Università Cattolica del Sacro Cuore

The use of new media and the (ir)relevance of age in social science - issue#1

Age is no longer enough to explain how new media impact on society: empirical studies attention should be given also to variables such as gender, educational level and media experience


By Prof. dr. Eugène Loos, University of Amsterdam and Utrecht University


A new medium inevitably stirs up mixed reactions from society. Technology optimists, convinced that the new medium will solve a range of societal problems, feel certain that utopia is near. Technology pessimists predict that adoption of the new medium will produce dire consequences for society. Technology history shows a clear pattern: the introduction of a new medium such as the telegraph, the radio, the telephone, the PC and mobile ICT applications is viewed by many as a unique phenomenon, a revolution affecting our society in an extreme positive or negative way. Over the course of time, however, it then becomes evident that neither the technology optimists nor the technology pessimists had got the societal consequences of the new medium exactly right.
As information is supplied to a growing extent, and frequently solely, in digital form certain groups in our society (non-liners) risk being excluded from crucial information. Senior citizens are an example of such a group. Therefore, it is important to conduct empirical research to get insight into the (ir)relevance of age related to the way people from different generations deal with the introduction of a new medium as ICT. At the same time one should be critical about the use of age as the ultimate explanatory variable in social science research:
“Not only is it open to question whether age is the most appropriate variable for the topics which these researchers wish to investigate, it is also questionable whether the reported differences actually yield the insight claimed. Even if age should be an explanatory variable, simply reporting differences according to age is not enough. After analysing the effect in age differences, they should examine which theory should best be used to interpret the age effect” (Kronjee, G. (2003). Voorwoord. In A. Wagemakers & Y. Quispel (eds.), Verkenning van het gebruik van leeftijd in onderzoek. Utrecht: Landelijk Bureau Leeftijdsdiscriminatie).

So, in empirical studies attention should also be given to such variables as sex, educational level and media experience. It is also important to remain open to complementary theories which could offer an alternative view on the role of age …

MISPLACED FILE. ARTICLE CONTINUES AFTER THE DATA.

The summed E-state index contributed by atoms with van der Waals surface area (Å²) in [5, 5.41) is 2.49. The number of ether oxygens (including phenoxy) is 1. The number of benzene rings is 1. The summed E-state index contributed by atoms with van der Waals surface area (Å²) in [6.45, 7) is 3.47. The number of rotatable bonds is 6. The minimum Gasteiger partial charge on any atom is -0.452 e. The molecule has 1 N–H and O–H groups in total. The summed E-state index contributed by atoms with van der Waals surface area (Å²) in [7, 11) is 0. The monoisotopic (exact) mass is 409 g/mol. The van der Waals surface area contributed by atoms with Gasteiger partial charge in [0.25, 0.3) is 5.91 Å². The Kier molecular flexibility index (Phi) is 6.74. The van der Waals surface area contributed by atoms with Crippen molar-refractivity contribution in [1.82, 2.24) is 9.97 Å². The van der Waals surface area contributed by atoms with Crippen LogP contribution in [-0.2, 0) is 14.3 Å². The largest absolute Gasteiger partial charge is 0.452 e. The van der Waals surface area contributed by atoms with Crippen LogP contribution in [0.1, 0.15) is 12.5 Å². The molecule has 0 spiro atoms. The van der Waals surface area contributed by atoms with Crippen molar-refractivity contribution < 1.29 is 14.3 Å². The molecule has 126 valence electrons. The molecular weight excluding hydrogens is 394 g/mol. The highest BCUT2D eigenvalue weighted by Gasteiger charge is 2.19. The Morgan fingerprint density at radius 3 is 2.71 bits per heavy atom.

The role of socialisation
Socialisation theory states that we are formed by the period in which they grow up. Socio-economic and political circumstances and the media available during their formative years shape their behaviour.

The role of life course
We pass through a number of stages during our lives that are marked by ‘life events’, such as going to school, leaving the parental home, having children, and collecting retirement benefits. Depending on the life stage we are in, we have a certain amount of time and interest in using a particular medium.

The influence of age-related functional limitations

As people grow older, however, there is no escaping the fact that age can start to play a certain role regarding the accessibility of the digital information supply, and that it then may be regarded as an explanatory variable. Biological developments during the life course affect our media use. Examples include age-related functional limitations owing to declining visual, hearing, cognitive and motor functions which affects so called ‘age-restricted users’. (Hawthorn, D. (2003). How Universal is good design for older users? Conference paper, ACM SIGCAPH Computers and the Physically Handicapped, Proceedings of the 2003 conference on universal usability issue, 73-74) Researchers and designers working on accessible interfaces would be wise to make a note of these and other insights where senior citizens are concerned.

Today’s new media will be obsolete by tomorrow …
New media continue to evolve
. Already, mobile technology allows us to communicate directly with other people and gain access to information, whenever and wherever. Yet today’s new media will be obsolete by tomorrow. History continues to repeat itself, as Marvin (1988) demonstrates so admirably in her book When old technologies were new with reference to the technological innovation that was electricity at the end of the 19th century. So, social science does not risk to run out of work in this field...